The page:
With the hubbub of the tenth anniversary of 9/11 over I’ve had time to reflect on what this day means to me. Like the pixels on a dragonfly’s eye we all have a slightly different perspective, and mine is not one of sadness.
The story begins on the afternoon of September 10, 2011. I’m waiting to get on a plane in Washington, DC with my girlfriend and her brother. Thunderstorms are galloping through the capitol city, delaying our flight by one hour, two hours. I wouldn’t be concerned except we’ve only got a short layover in Newark, NJ before getting on an overnight flight to Lisbon, Portugal. Finally we board and as we bounce through the clouds I see we’ll have about ten minutes to run from one terminal to another to catch our flight. As we’re pulling up to the terminal in Newark I prep my girlfriend and her brother to run, flat out, to the gate. As the most fleet-footed I’ll get there first and hold open the jetway doors for them to make it. It’s going to be tight. We land, I burst from the plane like a cork released from a champagne bottle, and ricochet through the crowded passageways. When I reach the gate I’m told the jetway is closed, so sorry, but I can go to the customer service counter. There, just outside the window, is our plane. So close.
As my girlfriend arrives to negotiate, I run back past her brother, huffing and puffing his way gateward, and arrive at customer service. I’m behind what appears to be the entire Brazilian youth soccer league. Minutes tick by and I sense the plane is pulling away while I’m stuck in line behind Pele and Bom Bom. I run back to the gate and my girlfriend has been joined by an older Portuguese woman, the kind you often see wearing a house frock and shooshing cats away from the back door. You don’t mess with these women. The gate agent, with the cracking voice and shiny complexion of a man barely old enough to vote, has the wild-eyed look that tells me the women have surrounded him and are ready to pounce. Behind him, our plane sits on the tarmac, but the jetway is pulled back, a gap of feet but an insurmountable distance.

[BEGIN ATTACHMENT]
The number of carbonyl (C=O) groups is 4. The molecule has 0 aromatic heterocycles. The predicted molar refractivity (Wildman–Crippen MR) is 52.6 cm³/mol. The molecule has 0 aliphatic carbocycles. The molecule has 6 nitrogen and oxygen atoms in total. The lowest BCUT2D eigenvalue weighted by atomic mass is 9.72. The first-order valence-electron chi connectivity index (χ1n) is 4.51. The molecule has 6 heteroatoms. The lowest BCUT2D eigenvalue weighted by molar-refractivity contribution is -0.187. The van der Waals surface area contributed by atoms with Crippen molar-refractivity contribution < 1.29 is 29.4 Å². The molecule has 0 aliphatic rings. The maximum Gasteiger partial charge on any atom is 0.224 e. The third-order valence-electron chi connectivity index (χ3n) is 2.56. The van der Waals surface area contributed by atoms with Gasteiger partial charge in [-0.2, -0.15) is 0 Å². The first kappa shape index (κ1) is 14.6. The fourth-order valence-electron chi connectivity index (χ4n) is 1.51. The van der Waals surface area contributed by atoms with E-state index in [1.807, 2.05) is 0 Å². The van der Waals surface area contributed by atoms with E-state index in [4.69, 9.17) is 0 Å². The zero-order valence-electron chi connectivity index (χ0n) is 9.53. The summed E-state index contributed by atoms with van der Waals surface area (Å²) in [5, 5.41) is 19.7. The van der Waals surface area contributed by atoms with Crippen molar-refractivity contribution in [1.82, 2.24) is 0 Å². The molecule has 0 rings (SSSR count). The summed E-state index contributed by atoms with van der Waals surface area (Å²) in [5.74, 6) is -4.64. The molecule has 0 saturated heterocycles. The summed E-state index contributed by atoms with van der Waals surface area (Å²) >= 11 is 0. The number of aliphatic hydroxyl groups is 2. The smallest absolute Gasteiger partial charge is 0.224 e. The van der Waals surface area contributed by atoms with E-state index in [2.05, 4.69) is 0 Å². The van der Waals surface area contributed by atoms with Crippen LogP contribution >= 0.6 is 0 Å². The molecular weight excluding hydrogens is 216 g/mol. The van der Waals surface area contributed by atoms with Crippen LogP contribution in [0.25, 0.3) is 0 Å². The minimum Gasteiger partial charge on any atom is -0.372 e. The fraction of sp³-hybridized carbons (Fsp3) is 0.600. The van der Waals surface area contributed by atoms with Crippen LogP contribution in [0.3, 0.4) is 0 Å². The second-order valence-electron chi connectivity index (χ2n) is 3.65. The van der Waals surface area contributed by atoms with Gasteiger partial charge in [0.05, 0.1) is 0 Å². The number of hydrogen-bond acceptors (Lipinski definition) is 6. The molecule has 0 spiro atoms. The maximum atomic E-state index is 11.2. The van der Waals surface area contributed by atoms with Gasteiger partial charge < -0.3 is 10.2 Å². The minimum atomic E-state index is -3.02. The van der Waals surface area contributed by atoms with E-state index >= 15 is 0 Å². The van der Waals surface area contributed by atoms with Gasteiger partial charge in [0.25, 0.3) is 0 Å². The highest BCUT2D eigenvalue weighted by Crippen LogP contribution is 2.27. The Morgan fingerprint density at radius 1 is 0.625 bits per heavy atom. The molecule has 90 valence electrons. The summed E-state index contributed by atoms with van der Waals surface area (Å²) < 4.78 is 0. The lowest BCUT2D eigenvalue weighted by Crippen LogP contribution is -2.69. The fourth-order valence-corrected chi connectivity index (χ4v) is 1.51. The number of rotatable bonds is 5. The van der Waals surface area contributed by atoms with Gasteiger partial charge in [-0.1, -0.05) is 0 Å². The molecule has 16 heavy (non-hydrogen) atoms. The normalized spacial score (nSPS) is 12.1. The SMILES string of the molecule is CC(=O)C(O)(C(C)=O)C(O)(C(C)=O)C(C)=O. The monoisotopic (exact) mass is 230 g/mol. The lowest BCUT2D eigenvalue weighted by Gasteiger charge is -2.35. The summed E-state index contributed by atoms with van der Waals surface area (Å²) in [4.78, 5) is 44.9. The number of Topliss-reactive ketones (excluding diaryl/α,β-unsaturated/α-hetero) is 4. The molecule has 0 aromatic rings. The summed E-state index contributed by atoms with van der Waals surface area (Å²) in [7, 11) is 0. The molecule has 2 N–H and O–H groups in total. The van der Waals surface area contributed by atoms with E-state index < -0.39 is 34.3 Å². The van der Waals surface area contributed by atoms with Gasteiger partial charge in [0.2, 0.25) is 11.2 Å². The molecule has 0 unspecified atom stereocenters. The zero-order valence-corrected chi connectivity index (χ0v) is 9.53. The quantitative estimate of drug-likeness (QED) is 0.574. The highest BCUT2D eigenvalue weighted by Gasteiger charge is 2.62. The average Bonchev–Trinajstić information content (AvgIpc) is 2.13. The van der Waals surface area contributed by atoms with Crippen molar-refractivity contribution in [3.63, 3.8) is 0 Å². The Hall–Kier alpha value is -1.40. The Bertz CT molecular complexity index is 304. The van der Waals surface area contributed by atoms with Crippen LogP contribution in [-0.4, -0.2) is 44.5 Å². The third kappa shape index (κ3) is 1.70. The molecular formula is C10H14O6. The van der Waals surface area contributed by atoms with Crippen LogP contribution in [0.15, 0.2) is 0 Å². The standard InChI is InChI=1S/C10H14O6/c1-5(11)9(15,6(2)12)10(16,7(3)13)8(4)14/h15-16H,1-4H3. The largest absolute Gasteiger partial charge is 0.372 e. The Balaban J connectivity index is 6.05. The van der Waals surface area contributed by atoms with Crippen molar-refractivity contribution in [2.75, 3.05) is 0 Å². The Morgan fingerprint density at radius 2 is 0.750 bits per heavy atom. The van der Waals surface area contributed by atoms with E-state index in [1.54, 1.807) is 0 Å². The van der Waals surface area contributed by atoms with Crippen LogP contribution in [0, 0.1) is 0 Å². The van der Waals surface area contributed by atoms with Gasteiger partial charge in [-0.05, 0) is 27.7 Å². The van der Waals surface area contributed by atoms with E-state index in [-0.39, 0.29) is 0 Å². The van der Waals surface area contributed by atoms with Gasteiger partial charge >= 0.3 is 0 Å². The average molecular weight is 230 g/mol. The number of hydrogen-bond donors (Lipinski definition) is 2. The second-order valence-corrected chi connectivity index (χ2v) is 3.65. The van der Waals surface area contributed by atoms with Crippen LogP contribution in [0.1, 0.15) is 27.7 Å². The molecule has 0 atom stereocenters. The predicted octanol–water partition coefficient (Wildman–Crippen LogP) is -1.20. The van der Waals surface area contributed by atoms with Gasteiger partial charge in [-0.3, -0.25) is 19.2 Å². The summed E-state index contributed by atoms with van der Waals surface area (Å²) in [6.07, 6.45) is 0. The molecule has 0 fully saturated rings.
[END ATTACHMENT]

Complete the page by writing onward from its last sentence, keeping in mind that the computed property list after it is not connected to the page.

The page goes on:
“Weather delay,” the agent says with a shrug.
“Surely we can just move the jetway and get on the plane. Surely…” we plead.
He picks up his phone and palavers with his bosses, then to the tower itself. He listens, nods, and we scan his face for any glint of hope. Then he hangs up and smiles.
“I just delayed a flight! You can get on!”
He runs down the jetway and we follow, giddy with excitement. As he maneuvers the jetway toward the plane we lurch to the side, our wheely bags tipping over and dragging on their sides. I can only imagine the safety and protocol procedures we’re violating, but we step into the plane and drop in our seats with a huff. After taxiing out to the runway we wait another half hour for weather-delayed planes to clear out.
“Look,” I say to my girlfriend as I point out the window, “There are the twin towers.” In the Manhattan skyline across the river, their profiles are unmistakable.
We landed in Lisbon on the morning of 9/11 and were greeted by my girlfriend’s family. After lunch her uncle told us to turn on the TV, there was a plane crash in America. America—it seemed as distant as the moons of Jupiter. While we watched the drama unfold, we played with her nephew, a toddler pushing a truck around the living room and trying to correctly pronounce the Portuguese word ‘crocodillo’.
A quarter-turn of the world away, surrounded by family and still foggy with jetlag, the events of 9/11 were a news event, nothing more. I verified with family that everyone was safe, then we went out into Portugal to enjoy ourselves. Three days after 9/11 I proposed to my girlfriend on the beach. Thankfully, she said yes and my life has been immensely happy and prosperous ever since. It wasn’t until we returned home we learned how life in America had been consumed by 9/11. It was in the frenzied magazine covers in the airport, the sunken-eyed looks of people who’d been watching the CNN scroll for more bad news, the air thrumming with fear and anger. I was glad to be out of the country on September 11th, 2001, and my memories of that time are filled with joy.
What was the pivot point on September 10th? Was it the gate agent? The mad dash through the airport? The engagement ring tucked away in my camera case? Life is full of these tiny things that reverberate through life in ways that can only be seen with the distance of time, like long-lost camel tracks leading to a sand-entombed caravanserai that are finally spotted by satellite a thousand years later.